As wildfires forced Lake Tahoe residents to flee their California resort town last week, Bill Maher contemplated the wisdom of playing a show in nearby Reno, Nev.
“I’m on the phone with my manager (asking), ‘Is it safe to even fly in? Is anybody still left in town for the show?’ ” said the comic and TV host, 65. “I feel like I should call my next special ‘Climate Change Refugee.’ ”
The Reno show went forward as planned on Sept. 5, but Maher remains fired up about climate change — as he has been for years. Still, the host of HBO’s “Real Time with Bill Maher” (and formerly, “Politically Incorrect”) isn’t so easy to pin down. His attacks on “wokeness,” Islam and the media delight conservatives and get retweeted by conspiracy-theorist figureheads such as Joe Rogan.
His support for animal rights, cannabis decriminalization and atheism (see his 2008 documentary “Religulous”) do the same with liberals. Whether finding him smug or fearless, privileged or wise, Maher’s audience has made him the rare political comic who remains relevant after more than three decades in the public eye.
“I feel like I’m in a place now, and I always have been to a degree, that I can talk to both sides,” he said over the phone from Los Angeles last week. “Especially since the left got even kookier. My audience is about 50/50 conservatives and liberals, although maybe a little more liberal. But to have a political comedian play to a mixed crowd? That’s very rare these days.”
if you go
Bill Maher. Stand-up and political commentary. 8 p.m. on Saturday, Sept. 11 at the Buell Theatre, 1350 Curtis St. in the Denver Performing Arts Complex. $55-$110. axs.com
Maher isn’t out to change peoples’ politics. When he headlines Denver’s Buell Theatre on Sept. 11, he’ll mostly be there to make people laugh — which is probably a good thing, considering the timing. Twenty years ago, about a week after the 2001 terrorist attacks, he used his show (then “Politically Correct”) to assert that lobbing bombs from 2,000 miles away was cowardly, while flying planes into buildings was not.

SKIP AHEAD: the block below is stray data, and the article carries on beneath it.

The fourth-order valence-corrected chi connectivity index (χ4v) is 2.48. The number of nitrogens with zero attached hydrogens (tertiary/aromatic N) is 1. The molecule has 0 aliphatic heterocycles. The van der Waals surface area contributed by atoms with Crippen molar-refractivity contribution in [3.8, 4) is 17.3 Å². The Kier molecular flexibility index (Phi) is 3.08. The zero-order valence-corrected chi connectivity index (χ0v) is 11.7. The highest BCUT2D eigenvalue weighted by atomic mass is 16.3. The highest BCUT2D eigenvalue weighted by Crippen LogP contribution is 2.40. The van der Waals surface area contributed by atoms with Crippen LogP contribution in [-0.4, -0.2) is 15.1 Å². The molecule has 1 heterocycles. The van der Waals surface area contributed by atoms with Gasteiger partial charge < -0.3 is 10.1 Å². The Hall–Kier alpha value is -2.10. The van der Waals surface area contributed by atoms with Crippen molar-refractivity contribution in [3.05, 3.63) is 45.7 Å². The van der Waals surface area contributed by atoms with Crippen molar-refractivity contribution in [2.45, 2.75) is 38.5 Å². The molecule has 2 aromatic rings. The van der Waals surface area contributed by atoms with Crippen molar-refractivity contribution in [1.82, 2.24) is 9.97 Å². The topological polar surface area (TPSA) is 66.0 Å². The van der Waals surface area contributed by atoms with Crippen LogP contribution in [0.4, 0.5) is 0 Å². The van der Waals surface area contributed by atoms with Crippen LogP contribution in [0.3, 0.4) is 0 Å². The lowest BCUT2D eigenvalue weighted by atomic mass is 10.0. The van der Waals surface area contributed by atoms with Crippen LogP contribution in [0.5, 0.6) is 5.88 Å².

He later said it wasn’t a knock on the U.S. military, of which he’s a longtime supporter. But the swift blowback and loss of advertisers (and, a year later, the show’s cancellation) cemented him as either an idiot or a free-speech champion to many people.
Maher has been through countless more controversies since then, with apologies few and far between (comparing his dogs to “retarded children” and using the N-word on-air both compelled him to apologize). He’s more accustomed to inviting politicians and lightning-rod celebrities on his show, the latter including far-right commentator Milo Yiannapoulus — whose appearance on “Real Time” helped torpedo his faltering career — as well as Megyn Kelly, Ronan Farrow, Barbra Streisand and Rev. Jesse Jackson.
Maher may be an entertainer, but engaging with wildly divergent viewpoints is something people in this country have lost sight of, he said. His debates remain debates — not threats of physical violence or promises of personal ruin. Aided by the agenda-laden bile of social media, the latter is increasingly dragging American culture into a death spiral, he said.
“We can’t keep going down the road we’re going down, where each side is an existential threat,” he said. “It’s the road to civil war. How did we get to this place where the other side must die? We have to somehow pull back from that, and it has to begin with stopping talking politics all the time.”
That may sound oblivious from someone whose career is based on talking politics. But Maher’s dozens of stand-up dates each year provide a type of feedback he can’t get anywhere else, and in that he sees a way forward.
“Some people say, ‘You’re fair. You have conservatives and liberals on,’ ” he said. “But I don’t hear anyone saying ‘You converted me politically.’ So stop trying to do that. Stop engaging! There are some things you just have to let go. If your spouse believes in ghosts or some (stuff), or they want you to get rid of your old Playboys … you may not like it, but it’s a marriage.”
Maher’s stand-up shows, which he returned to on June 8, tend to draw the devoted, who want him to “be the full me they paid to see.” But as someone who’s been touring clubs and then theaters for more than four decades, he’s also learned to feed his road experiences back into the show.
“It’s a hybrid of funny and serious,” he said. “It’s a very odd thing to think about, standing in front of thousands of people and taking their mood on your back. If you fail, which we (comics) all did a lot in the beginning, you’re a giant (jerk). But if you succeed, you make yourself a hero to the people. And who doesn’t want to be a hero?”
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